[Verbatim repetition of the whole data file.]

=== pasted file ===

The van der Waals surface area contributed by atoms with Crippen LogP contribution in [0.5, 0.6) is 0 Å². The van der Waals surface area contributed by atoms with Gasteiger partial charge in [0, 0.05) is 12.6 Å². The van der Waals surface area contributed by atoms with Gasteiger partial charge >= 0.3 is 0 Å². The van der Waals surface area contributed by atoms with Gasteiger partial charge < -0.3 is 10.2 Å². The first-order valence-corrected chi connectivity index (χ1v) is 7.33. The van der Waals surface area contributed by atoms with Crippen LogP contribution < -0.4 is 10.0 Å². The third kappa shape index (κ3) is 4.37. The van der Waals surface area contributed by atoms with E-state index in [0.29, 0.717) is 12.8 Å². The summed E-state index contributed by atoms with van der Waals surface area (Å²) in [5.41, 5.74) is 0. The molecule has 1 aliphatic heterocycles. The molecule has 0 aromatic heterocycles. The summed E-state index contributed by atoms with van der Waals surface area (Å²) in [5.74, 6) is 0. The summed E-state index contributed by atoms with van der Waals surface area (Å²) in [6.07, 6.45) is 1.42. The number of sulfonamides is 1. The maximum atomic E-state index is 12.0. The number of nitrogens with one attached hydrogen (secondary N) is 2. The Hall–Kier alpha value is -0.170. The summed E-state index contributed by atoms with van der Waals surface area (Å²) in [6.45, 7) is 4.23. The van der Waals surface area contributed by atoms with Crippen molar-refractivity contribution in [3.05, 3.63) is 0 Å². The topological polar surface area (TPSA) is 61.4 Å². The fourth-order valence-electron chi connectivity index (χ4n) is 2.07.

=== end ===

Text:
The van der Waals surface area contributed by atoms with Crippen LogP contribution in [0.5, 0.6) is 0 Å². The van der Waals surface area contributed by atoms with Gasteiger partial charge in [0, 0.05) is 12.6 Å². The van der Waals surface area contributed by atoms with Gasteiger partial charge >= 0.3 is 0 Å². The van der Waals surface area contributed by atoms with Gasteiger partial charge < -0.3 is 10.2 Å². The first-order valence-corrected chi connectivity index (χ1v) is 7.33. The van der Waals surface area contributed by atoms with Crippen LogP contribution < -0.4 is 10.0 Å². The third kappa shape index (κ3) is 4.37. The van der Waals surface area contributed by atoms with E-state index in [0.29, 0.717) is 12.8 Å². The summed E-state index contributed by atoms with van der Waals surface area (Å²) in [5.41, 5.74) is 0. The molecule has 1 aliphatic heterocycles. The molecule has 0 aromatic heterocycles. The summed E-state index contributed by atoms with van der Waals surface area (Å²) in [5.74, 6) is 0. The summed E-state index contributed by atoms with van der Waals surface area (Å²) in [6.07, 6.45) is 1.42. The number of sulfonamides is 1. The maximum atomic E-state index is 12.0. The number of nitrogens with one attached hydrogen (secondary N) is 2. The Hall–Kier alpha value is -0.170. The summed E-state index contributed by atoms with van der Waals surface area (Å²) in [6.45, 7) is 4.23. The van der Waals surface area contributed by atoms with Crippen molar-refractivity contribution in [3.05, 3.63) is 0 Å². The topological polar surface area (TPSA) is 61.4 Å². The fourth-order valence-electron chi connectivity index (χ4n) is 2.07.